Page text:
The UK government admitted in a report released on Wednesday by the House of Lords, the country’s upper house of parliament, that Brexit has created barriers to business travel. The report, written by the Lords Selection Committee for the European Union, warns that new mobility restrictions will hamper the dominant UK service sector.

“We understand that there are now additional processes when you travel overseas for work, including potentially longer lead times and additional costs associated with getting the required documentation,” said the UK Department for Economic Affairs, Energy and Industrial Strategy in a written statement to the committee. “The government is committed to helping individuals and businesses during this time.”

Under the Trade and Cooperation Agreement signed by the UK and the European Union on December 24, 2020, many types of travel to work between the two now require a visa. In addition, UK passport holders are only allowed to visit the Schengen Area – the EU countries where travel without border controls is allowed – for 90 days out of 180, while EU passport holders can enter the UK for up to six months at a time.

The report found that the TCA’s mobility regulations have not yet been tested due to Covid-19 travel restrictions, making their impact difficult to assess. A representative from the Ministry of the Economy told the committee that “summaries will be made of some of the guidelines issued by various Member States on the visa and work permit arrangements in force”.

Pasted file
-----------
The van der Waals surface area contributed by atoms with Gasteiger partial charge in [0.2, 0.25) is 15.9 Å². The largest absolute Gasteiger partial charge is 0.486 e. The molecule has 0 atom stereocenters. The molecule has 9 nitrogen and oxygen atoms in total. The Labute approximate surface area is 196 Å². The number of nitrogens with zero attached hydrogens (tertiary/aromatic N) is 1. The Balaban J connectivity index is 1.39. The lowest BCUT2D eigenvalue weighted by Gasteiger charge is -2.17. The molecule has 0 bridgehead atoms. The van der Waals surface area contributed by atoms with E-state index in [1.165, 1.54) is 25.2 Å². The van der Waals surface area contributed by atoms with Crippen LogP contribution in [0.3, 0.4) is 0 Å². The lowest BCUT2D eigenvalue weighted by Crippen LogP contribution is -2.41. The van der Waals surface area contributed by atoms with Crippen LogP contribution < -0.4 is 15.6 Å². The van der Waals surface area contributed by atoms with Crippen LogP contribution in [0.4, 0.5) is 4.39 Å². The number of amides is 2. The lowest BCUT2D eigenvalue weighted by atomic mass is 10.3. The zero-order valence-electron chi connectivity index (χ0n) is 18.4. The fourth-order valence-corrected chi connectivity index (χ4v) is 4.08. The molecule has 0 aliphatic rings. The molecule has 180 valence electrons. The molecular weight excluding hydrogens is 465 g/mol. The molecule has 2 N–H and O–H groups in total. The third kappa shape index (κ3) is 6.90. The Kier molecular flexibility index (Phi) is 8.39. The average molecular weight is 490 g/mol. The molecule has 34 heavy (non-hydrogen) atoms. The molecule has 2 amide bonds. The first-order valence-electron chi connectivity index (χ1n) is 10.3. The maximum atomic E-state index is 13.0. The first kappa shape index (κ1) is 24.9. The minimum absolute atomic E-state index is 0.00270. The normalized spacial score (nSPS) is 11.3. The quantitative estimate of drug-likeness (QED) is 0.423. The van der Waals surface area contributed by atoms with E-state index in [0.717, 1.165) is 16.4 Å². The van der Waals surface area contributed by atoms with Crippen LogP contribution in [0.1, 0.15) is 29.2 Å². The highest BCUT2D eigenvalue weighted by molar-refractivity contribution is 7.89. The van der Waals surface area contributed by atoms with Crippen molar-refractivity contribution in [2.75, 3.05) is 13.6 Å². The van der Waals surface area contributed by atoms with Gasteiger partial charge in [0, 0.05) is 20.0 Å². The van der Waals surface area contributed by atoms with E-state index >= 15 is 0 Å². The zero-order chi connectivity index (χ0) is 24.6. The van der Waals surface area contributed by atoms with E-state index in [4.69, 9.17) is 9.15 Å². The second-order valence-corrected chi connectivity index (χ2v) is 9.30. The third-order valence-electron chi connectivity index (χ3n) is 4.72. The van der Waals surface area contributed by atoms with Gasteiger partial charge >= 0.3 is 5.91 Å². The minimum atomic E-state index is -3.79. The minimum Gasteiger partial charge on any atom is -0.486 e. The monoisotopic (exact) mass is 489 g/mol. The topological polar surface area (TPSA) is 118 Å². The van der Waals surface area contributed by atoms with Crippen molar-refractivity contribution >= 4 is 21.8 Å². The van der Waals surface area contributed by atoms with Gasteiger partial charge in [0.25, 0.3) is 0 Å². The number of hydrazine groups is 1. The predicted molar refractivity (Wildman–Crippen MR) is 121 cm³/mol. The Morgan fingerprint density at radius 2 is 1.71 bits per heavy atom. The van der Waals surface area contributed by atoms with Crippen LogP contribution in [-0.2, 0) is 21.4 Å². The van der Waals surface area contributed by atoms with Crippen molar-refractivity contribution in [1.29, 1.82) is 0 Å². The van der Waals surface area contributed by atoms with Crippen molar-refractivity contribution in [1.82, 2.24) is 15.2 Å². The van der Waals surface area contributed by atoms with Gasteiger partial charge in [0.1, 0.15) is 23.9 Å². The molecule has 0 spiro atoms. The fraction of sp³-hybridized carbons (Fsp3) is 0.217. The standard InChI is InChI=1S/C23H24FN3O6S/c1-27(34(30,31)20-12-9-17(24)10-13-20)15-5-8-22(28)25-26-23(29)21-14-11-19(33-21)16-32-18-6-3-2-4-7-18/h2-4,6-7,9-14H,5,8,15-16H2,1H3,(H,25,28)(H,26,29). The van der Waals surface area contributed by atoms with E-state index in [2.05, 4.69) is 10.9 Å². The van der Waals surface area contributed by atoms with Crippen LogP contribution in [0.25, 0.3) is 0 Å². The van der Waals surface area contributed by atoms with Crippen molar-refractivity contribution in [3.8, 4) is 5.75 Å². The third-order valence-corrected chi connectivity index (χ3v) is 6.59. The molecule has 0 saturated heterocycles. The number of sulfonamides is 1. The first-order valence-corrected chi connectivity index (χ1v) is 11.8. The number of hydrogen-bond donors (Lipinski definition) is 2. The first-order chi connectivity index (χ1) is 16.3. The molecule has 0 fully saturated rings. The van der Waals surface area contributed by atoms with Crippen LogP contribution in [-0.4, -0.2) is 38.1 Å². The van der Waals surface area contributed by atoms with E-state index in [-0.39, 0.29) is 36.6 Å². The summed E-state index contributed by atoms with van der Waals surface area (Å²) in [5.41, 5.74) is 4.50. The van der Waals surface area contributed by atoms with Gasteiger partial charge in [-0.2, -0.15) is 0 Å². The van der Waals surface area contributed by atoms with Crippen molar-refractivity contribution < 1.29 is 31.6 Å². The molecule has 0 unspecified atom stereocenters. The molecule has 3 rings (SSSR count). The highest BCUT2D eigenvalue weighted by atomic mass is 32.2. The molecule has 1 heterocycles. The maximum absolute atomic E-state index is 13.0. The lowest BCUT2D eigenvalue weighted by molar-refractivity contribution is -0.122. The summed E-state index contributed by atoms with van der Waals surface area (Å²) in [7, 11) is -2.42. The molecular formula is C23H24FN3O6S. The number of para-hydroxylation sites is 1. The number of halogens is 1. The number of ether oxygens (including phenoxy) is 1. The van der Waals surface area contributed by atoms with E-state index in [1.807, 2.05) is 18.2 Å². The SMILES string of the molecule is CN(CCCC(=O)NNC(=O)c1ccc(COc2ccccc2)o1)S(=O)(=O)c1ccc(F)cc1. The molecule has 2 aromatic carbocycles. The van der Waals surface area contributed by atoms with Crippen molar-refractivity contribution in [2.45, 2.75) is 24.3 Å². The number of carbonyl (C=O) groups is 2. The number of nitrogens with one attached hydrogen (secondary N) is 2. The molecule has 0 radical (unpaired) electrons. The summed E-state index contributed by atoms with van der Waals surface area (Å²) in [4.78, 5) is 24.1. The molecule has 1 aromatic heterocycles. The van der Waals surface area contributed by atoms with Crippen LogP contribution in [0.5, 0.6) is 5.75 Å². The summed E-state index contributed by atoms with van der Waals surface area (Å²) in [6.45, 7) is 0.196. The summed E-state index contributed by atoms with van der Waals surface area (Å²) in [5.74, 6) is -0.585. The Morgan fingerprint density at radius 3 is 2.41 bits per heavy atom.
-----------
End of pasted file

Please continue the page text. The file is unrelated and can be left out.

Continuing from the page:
The TCA’s “Approved Activities” list [without a visa] Short-term business visitors are limited and would “rule out a lot of activity,” the report said, citing the UK Association of Small Businesses. The committee warned that “barriers to business mobility between the UK and the EU pose a threat to the UK’s competitiveness and innovation as well as to action.”

Services account for 80 percent of the UK’s economic output, including exports to the EU of £ 317 billion which in turn exports of £ 217 billion in services to the UK. In 2019, 4.8 million UK nationals took business trips to the EU, while 5.6 million EU citizens took business trips to the UK.

The committee said it was particularly “deeply concerned about the potential impact of mobility regulations in the TCA on the over two million creative workers that could make travel prohibitively bureaucratic and expensive. We urge the government and the EU to work together.” resolve this situation before international travel resumes. “